How to include XXXX or XXXXXX test

As a very rough rule of thumb, characters with smaller Unicode values are more likely to display correctly everywhere. Math symbols like ∞ (U+221E) work everywhere as far as I know. I wouldn’t depend on any Unicode character above 0xFFFF.

Update: Several people have said this formatting poses a problem for speech readers. The next post explains why it shouldn’t. (Maybe it does cause a problem, but it wouldn’t have to.)

How to produce Unicode formatting

I produced the Unicode text above using the programs unifont and unisupers from the Perl module Unicode::Tussle. See this post for how to install the module. Here’s a screenshot of using these utilities from the command line.

To use unifont, type the text you’d like to format after the command. It then shows the text formatted several ways using Unicode characters. I typed “bold” and copied the bold version of the word. The text could be anything; it’s a coincidence that I gave it text that was also a format name. For example, I created the double-struck R and C above with the command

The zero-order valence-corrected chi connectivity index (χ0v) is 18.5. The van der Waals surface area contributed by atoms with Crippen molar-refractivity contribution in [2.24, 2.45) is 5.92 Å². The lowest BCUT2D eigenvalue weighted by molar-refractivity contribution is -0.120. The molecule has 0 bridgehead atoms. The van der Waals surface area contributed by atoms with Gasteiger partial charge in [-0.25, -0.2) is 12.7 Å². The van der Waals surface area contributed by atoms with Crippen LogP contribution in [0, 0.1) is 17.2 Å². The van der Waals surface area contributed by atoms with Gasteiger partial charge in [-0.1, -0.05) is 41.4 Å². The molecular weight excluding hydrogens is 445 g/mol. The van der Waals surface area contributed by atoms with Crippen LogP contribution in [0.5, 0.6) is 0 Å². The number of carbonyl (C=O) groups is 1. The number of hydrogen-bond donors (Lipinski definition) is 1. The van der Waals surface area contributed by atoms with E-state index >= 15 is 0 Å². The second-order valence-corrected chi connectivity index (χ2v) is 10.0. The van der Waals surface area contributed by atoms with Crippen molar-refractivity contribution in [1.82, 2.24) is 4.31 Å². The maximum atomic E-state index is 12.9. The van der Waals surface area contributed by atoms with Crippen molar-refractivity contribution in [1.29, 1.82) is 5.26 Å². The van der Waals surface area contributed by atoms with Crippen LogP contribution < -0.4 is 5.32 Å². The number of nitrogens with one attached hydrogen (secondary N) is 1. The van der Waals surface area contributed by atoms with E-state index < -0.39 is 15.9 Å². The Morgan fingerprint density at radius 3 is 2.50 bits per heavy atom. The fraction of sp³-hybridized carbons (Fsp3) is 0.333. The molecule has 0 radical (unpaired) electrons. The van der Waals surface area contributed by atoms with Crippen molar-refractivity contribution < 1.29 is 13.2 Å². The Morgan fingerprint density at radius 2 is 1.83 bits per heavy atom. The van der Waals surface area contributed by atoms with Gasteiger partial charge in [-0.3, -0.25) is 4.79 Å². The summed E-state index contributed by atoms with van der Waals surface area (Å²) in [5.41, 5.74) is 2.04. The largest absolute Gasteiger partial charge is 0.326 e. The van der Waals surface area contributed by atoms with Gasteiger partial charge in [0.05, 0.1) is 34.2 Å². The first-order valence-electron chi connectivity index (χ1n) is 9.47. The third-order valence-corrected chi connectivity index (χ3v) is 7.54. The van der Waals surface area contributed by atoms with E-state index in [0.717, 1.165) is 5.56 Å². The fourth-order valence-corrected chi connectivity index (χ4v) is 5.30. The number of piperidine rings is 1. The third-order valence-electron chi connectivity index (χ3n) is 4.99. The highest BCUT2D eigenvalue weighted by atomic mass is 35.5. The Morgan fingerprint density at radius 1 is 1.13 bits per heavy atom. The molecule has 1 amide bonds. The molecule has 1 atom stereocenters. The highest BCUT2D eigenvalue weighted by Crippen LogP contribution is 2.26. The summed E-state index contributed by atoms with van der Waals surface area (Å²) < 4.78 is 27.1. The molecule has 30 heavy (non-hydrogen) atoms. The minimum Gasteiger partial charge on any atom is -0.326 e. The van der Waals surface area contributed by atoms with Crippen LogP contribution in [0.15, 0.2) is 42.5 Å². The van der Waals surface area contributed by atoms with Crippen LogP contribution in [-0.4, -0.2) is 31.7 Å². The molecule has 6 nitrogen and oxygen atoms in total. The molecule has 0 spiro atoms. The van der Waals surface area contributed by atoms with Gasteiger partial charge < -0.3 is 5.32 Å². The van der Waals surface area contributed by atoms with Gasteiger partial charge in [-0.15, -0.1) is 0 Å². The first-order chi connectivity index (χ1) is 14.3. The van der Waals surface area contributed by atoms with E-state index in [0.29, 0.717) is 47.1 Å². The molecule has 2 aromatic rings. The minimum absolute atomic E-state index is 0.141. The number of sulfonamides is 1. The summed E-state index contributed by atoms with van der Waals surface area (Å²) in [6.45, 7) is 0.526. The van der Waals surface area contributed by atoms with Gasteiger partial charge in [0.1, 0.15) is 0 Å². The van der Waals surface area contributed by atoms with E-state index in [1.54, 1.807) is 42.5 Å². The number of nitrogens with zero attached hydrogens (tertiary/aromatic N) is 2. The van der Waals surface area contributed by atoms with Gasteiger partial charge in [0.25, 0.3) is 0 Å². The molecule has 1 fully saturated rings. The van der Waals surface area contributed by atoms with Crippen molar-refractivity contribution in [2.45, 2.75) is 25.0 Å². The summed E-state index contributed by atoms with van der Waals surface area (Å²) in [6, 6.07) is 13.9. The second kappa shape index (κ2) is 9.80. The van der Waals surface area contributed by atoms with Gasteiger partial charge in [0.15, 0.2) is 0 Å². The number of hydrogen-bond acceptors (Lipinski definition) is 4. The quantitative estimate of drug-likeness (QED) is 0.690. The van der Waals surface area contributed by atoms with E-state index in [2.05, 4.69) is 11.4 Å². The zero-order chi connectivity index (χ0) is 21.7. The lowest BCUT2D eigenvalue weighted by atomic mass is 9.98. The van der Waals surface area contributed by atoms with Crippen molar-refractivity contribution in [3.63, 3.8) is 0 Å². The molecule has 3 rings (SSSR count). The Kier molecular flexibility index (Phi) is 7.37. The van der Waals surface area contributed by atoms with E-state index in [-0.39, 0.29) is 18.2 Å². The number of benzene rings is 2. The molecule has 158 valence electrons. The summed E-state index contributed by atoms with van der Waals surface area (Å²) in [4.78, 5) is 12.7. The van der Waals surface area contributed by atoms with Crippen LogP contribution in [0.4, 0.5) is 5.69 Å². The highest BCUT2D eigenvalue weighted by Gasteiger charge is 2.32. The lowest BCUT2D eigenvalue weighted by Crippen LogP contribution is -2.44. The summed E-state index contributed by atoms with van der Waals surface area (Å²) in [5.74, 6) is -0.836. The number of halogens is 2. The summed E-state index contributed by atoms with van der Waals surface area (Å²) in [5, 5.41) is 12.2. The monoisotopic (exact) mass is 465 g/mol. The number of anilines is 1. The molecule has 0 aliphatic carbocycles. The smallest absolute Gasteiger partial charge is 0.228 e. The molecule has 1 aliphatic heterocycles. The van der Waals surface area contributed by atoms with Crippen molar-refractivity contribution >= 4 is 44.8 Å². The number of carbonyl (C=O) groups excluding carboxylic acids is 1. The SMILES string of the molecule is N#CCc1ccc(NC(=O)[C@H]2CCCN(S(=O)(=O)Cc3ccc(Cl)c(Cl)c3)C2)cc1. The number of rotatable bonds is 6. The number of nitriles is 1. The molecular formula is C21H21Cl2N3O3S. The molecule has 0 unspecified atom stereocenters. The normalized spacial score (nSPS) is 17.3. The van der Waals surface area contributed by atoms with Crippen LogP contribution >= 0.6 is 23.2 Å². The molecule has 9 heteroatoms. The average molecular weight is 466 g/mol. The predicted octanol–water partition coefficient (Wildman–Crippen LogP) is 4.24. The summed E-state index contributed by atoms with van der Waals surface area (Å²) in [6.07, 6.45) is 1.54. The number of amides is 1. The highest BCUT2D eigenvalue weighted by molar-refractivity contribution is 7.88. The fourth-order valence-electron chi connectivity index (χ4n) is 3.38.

unifont R C

The unisupers command does not take an argument but instead takes its input from standard input. So I hit return after the command name and then typed ‘n’ to get the superscript n.

Related posts

[1] Twitter supports Unicode characters, but there’s a question of whether readers will have fonts installed to display the characters. I wrote eight years ago about some symbols users were and were not likely to see, but my impression is that the situation has improved quite a bit since then.

[2] Here’s the actual text of the tweet:

How to include  or  text in a tweet.
Weierstrass function.
Im: ℂ -> ℝ
ℝⁿ -> ℝᵐ